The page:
The UK and Europe have one of the largest global healthcare markets, accounting for the second largest global healthcare expenditure compared to the US. Germany spent 11.9% of it’s GDP on healthcare in 2019, compared to 17.7% in the US. However, unlike the US, the European market is significantly more challenging to both enter and to reach patients.
The authorisation and monitorisation of pharmaceuticals, medical devices and medical technology in Europe is provided by the European Medicines Agency (EMA), which occurs through a single marketing authorisation application. The EMA is composed of several committees, which act to provide scientific guidelines and regulatory support for pharmaceutical and biotech companies during marketing authorisation application processing. They also provide scientific advice to R&D companies and contribute to the regulatory requirements processing both in the EU and internationally. The EMA’s Committee for Medicinal Products for Human Use (CHMP) carries out a scientific assessment of these applications, before providing a recommendation on whether the medicine or technology should be marketed at that time. The European Commission then offers a legally binding decision based on the EMA’s recommendation, which occurs within 67 days. Once this approval has been granted by the European Commission, this marketing authorisation is then automatically valid across all EU Member States and in the European Economic Area (EEA) countries of Norway, Liechtenstein and Iceland.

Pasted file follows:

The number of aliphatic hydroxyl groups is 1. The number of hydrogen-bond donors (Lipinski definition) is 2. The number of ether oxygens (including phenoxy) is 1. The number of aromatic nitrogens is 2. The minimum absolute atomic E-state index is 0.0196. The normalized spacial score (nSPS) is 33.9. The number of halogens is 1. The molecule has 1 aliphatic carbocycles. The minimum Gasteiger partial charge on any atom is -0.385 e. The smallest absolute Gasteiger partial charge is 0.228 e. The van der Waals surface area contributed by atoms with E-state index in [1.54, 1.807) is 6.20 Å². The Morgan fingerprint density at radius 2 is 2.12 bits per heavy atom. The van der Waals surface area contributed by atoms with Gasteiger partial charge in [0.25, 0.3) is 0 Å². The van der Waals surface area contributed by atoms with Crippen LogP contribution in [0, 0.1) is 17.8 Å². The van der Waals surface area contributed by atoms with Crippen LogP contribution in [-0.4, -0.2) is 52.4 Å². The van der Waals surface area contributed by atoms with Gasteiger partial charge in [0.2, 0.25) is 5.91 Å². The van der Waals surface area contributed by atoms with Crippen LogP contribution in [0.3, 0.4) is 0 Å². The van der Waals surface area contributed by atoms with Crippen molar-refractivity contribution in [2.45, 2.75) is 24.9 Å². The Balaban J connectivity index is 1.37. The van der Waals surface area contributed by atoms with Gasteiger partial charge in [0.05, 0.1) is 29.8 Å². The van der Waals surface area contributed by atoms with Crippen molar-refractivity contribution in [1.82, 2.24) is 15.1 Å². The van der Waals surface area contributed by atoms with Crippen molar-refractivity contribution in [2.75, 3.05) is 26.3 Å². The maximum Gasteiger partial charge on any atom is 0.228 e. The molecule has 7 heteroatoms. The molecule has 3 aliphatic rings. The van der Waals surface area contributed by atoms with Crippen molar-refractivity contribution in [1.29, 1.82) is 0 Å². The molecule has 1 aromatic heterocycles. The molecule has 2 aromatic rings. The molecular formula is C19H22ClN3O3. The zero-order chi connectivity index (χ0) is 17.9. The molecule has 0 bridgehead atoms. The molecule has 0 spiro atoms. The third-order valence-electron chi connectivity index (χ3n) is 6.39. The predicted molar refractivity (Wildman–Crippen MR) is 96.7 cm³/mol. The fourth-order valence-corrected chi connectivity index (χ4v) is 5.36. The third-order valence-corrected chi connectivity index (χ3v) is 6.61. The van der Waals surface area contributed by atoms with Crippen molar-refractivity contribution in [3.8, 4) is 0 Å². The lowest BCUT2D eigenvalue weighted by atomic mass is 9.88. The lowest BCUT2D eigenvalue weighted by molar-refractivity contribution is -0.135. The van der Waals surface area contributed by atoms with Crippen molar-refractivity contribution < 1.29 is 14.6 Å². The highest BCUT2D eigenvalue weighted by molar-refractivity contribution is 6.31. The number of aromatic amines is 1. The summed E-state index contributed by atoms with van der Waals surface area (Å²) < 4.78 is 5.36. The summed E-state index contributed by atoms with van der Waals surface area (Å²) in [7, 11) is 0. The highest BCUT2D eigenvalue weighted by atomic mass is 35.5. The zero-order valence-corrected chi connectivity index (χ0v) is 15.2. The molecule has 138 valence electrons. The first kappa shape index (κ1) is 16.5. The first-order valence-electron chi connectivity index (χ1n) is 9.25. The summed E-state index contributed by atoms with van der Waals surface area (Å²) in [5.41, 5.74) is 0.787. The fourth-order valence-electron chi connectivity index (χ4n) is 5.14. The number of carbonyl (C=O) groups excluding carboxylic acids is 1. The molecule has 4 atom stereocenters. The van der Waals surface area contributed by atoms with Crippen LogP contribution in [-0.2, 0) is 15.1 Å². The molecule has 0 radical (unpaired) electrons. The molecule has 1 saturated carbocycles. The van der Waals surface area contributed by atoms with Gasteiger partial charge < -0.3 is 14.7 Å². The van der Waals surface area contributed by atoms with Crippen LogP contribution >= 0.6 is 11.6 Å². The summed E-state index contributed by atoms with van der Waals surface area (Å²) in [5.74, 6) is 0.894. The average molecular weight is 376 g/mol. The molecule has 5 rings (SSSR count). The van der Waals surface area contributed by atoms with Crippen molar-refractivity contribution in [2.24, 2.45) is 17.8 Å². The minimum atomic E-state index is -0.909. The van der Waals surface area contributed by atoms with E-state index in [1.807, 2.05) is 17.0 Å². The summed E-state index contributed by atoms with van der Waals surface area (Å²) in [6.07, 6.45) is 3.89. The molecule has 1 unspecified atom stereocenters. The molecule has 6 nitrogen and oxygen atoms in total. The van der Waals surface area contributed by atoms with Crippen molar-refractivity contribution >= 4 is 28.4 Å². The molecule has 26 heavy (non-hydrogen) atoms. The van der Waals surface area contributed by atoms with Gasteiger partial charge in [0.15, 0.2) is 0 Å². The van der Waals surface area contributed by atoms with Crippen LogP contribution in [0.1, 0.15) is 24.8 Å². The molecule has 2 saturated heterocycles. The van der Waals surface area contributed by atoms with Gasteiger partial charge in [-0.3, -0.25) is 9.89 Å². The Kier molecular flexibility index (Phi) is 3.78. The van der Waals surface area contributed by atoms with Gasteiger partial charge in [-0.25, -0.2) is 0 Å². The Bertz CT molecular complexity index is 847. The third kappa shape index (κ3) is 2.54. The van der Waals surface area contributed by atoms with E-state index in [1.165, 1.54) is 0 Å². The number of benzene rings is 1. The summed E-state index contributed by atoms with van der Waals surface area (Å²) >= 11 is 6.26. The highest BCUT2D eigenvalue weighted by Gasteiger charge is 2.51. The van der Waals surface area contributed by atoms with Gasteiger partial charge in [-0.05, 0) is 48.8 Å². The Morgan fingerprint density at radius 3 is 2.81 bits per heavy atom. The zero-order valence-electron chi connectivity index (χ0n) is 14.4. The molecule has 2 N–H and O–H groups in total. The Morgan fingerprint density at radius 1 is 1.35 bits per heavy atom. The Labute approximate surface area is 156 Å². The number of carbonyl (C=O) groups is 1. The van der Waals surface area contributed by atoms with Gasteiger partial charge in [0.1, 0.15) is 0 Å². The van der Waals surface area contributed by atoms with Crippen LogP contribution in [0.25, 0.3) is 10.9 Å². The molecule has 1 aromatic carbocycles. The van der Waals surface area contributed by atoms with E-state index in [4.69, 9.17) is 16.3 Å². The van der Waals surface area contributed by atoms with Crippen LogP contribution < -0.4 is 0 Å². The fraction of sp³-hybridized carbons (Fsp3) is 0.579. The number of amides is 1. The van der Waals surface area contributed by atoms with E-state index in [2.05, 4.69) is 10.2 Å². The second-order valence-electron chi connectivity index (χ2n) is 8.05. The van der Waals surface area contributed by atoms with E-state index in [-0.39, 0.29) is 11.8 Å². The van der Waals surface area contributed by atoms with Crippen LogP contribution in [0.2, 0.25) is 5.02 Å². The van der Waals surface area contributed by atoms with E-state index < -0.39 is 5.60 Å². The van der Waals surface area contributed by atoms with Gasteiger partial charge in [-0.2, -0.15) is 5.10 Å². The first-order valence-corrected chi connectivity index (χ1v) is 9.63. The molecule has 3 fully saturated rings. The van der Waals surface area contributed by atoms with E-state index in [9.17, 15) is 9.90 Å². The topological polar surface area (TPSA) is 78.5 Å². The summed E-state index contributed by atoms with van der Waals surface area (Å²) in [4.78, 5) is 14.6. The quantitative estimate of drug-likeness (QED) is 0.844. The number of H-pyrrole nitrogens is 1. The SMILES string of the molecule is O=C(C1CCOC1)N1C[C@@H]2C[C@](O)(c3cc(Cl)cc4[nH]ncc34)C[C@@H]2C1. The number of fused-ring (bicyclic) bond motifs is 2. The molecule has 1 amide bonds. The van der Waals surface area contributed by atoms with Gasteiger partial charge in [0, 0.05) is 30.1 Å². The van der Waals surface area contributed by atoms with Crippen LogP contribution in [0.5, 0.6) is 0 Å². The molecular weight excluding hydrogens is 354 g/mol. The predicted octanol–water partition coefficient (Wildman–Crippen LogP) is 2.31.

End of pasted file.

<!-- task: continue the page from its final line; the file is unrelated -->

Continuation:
In the UK, regulation of medicines and medical devices is carried out by the Medicines and Healthcare products Regulatory Agency (MHRA), an executive UK agency sponsored by the Department of Health and Social Care. As of January 2021, new guidance was published by the MHRA following withdrawal of the UK from the European Union in January 2020. The new guidance outlines changes in regulations involving clinical trials, medical devices, importing & exporting, IT systems, legislation, pharmacovigilance and paediatrics. The MHRA also delivers the Yellow Card Scheme, a patient and physician targeted scheme, which is responsible for both collecting and monitoring information on safety, such as suspected side effects or adverse incidents involving medicines and medical devices. The UK National Institute for Health and Care Excellence (NICE), a non-departmental public body, also provides national guidance on improving both healthcare and clinical outcome. Emerging industries can directly engage with NICE during health technology development through targeted services. These include HealthTech Connect, which connects medical devices, diagnostics and digital health technologies to the NHS, and UK Pharma Scan, a database of information on new medicines, indications, and formulations in the UK pharmaceutical pipeline.
For medical device regulations in Europe, the Medical Devices Directive (MDD) has recently been replaced by The Medical Devices Regulation (Regulation EU 2017/745), alongside the In-Vitro Diagnostics Devices Regulation (Regulation EU 2017/746), which was commenced as of 26th May 2021. Furthermore, all medical devices including in vitro diagnostic medical devices (IVDs) entering the UK market need to be registered with the MHRA as of 1st January 2021. All medical devices entering the European market also need to be CE marked, and those entering the UK require additional UKCA marking by the MHRA.